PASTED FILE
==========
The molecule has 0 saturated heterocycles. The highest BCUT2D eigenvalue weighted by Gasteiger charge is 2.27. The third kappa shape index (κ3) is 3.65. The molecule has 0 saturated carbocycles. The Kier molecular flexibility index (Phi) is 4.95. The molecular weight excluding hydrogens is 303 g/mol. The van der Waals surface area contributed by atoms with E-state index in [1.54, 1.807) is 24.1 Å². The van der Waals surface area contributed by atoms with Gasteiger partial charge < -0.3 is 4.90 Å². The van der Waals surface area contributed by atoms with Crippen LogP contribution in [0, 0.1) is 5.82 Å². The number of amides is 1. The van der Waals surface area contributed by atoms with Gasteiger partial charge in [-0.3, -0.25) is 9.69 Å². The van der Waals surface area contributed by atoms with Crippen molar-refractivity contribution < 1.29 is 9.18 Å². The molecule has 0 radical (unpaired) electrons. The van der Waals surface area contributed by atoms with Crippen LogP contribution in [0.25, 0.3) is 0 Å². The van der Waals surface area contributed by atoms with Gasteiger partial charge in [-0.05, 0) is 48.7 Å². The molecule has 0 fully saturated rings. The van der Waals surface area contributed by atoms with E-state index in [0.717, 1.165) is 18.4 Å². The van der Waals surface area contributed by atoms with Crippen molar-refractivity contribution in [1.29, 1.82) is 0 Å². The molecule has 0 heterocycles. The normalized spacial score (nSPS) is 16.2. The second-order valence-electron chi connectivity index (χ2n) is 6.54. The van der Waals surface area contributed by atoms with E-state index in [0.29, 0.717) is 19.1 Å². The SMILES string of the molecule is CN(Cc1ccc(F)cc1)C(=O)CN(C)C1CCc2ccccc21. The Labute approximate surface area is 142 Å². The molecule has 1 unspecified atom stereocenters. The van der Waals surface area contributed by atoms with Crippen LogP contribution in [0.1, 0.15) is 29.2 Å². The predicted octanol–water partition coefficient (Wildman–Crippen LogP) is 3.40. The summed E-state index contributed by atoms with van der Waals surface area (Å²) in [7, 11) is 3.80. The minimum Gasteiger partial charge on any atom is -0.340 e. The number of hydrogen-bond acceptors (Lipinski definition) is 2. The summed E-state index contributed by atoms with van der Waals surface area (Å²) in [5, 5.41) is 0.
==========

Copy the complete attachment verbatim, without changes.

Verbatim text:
The molecule has 0 saturated heterocycles. The highest BCUT2D eigenvalue weighted by Gasteiger charge is 2.27. The third kappa shape index (κ3) is 3.65. The molecule has 0 saturated carbocycles. The Kier molecular flexibility index (Phi) is 4.95. The molecular weight excluding hydrogens is 303 g/mol. The van der Waals surface area contributed by atoms with E-state index in [1.54, 1.807) is 24.1 Å². The van der Waals surface area contributed by atoms with Gasteiger partial charge < -0.3 is 4.90 Å². The van der Waals surface area contributed by atoms with Crippen LogP contribution in [0, 0.1) is 5.82 Å². The number of amides is 1. The van der Waals surface area contributed by atoms with Gasteiger partial charge in [-0.3, -0.25) is 9.69 Å². The van der Waals surface area contributed by atoms with Crippen molar-refractivity contribution < 1.29 is 9.18 Å². The molecule has 0 radical (unpaired) electrons. The van der Waals surface area contributed by atoms with Crippen LogP contribution in [0.25, 0.3) is 0 Å². The van der Waals surface area contributed by atoms with Gasteiger partial charge in [-0.05, 0) is 48.7 Å². The molecule has 0 fully saturated rings. The van der Waals surface area contributed by atoms with E-state index in [0.717, 1.165) is 18.4 Å². The van der Waals surface area contributed by atoms with Crippen molar-refractivity contribution in [1.29, 1.82) is 0 Å². The molecule has 0 heterocycles. The normalized spacial score (nSPS) is 16.2. The second-order valence-electron chi connectivity index (χ2n) is 6.54. The van der Waals surface area contributed by atoms with E-state index in [0.29, 0.717) is 19.1 Å². The SMILES string of the molecule is CN(Cc1ccc(F)cc1)C(=O)CN(C)C1CCc2ccccc21. The Labute approximate surface area is 142 Å². The molecule has 1 unspecified atom stereocenters. The van der Waals surface area contributed by atoms with Crippen LogP contribution in [0.1, 0.15) is 29.2 Å². The predicted octanol–water partition coefficient (Wildman–Crippen LogP) is 3.40. The summed E-state index contributed by atoms with van der Waals surface area (Å²) in [7, 11) is 3.80. The minimum Gasteiger partial charge on any atom is -0.340 e. The number of hydrogen-bond acceptors (Lipinski definition) is 2. The summed E-state index contributed by atoms with van der Waals surface area (Å²) in [5, 5.41) is 0.